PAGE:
Until we were in the bus terminal station in Cubao, I did not know where Papaya River and Mt. Tarak were. I was too excited to climb another mountain that its location didn’t matter to me.
At about 11 am, the bus dropped us off in Barangay Alas-asin in Mariveles, Bataan. We paid P40/each for the barangay registration fee, ate our lunch in a store by the highway, and at 12:30 in the afternoon, started scaling Mt. Tarak.
I carried a tent, an earth pad, a sleeping bag, about 2 liters of liquid, 1.5 liters of water for cooking, and my personal things. I stuffed them in my 70 liter bag. Mt. Tarak was my bag’s first mountain. She was heavy. My legs ached. I was glad the group consisting of Erg, Carlo, Lloyd, Marielle, Darlene, Lucille and I decided to camp by Papaya River.
It didn’t rain. Otherwise, the trail could have been muddy and slippery. We were happy to thread on the trail with very fine dust, on portions were there were no trees.
Since our first practice climb in Mt. Daraitan in Tanay, Rizal, I’ve been noticing huge trees. Who wouldn’t notice huge trees anyway? Aside from their size, they cool the surroundings not only because of the shade they provide but perhaps also because of the oxygen that they breathe out. But I noticed them more after I read an article about trees as social beings that communicate and take care of each other. When in Mt. Daraitan I had been more curious with trees, I fell in love with them in Mt. Makiling. Now in Mt. Tarak, I hugged them. I even asked one how old it was, but I didn’t hear it answer, which was a good thing I guess.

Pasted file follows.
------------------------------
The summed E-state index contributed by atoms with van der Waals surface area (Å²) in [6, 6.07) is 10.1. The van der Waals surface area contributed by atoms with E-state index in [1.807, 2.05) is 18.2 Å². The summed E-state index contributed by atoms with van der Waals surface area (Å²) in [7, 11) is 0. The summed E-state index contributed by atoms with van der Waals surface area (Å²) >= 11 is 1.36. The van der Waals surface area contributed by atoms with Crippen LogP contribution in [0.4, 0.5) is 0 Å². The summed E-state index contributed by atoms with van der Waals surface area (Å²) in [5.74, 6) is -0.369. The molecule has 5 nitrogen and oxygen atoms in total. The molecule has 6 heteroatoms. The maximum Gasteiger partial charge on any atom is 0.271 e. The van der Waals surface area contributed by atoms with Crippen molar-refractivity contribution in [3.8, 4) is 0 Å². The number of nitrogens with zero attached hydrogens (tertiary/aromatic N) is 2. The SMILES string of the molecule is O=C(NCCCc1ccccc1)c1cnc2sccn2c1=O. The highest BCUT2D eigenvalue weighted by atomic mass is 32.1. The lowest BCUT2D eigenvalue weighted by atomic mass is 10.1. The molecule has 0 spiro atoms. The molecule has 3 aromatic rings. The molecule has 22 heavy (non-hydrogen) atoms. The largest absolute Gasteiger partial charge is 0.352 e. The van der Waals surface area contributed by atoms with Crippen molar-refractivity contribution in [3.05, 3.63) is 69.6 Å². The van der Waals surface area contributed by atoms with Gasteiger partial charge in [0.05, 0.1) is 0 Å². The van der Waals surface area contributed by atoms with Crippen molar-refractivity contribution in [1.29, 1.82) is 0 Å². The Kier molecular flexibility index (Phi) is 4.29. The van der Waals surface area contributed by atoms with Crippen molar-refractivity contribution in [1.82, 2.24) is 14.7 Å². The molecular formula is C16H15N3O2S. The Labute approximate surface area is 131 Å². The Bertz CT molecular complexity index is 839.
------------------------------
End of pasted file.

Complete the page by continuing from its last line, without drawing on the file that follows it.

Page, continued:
What’s so different about the trees in Mt. Tarak compared to the last two mountains we climbed were the roots. In Mt. Tarak, I saw many trees whose roots spread on the ground. Perhaps it speaks of what was beneath the earth which I suspect were boulders. On our way to the summit from Papaya River, there were roots as large as my legs that wind on the trail.
After two and a half hours walk from the highway, we arrived by Papaya River (there’s no papaya there, by the way). Looking back, I wondered why did I carry an extra 1.5 liters of water when we have this river as our water source? Bad idea.
There were already two or three groups of hikers who set up camp on the highest portion beside the river. We settled below, on a flat and wider surface to accommodate our four tents. After we pitched our tents, we dipped in the cool waters of the river. After a while, our father, este, Erg called us for the dinner he prepared. Sinigang na baboy with taro and mustasa leaves (sorry, we were so hungry we forgot to take a picture), and adobong baboy. Mountaineers will tell you that all food are
delicious in the mountains. But the food prepared by Erg with planning and attention to details a few days before our climb were a feast: the adobo was cooked, and was made to settle and soak to absorb the sauce, and the pork in the sinigang were cooked and frozen to preserve them and to save on cooking-time and gas. So was crispy daing na bangus which Erged himself deboned and served us for breakfast the following morning.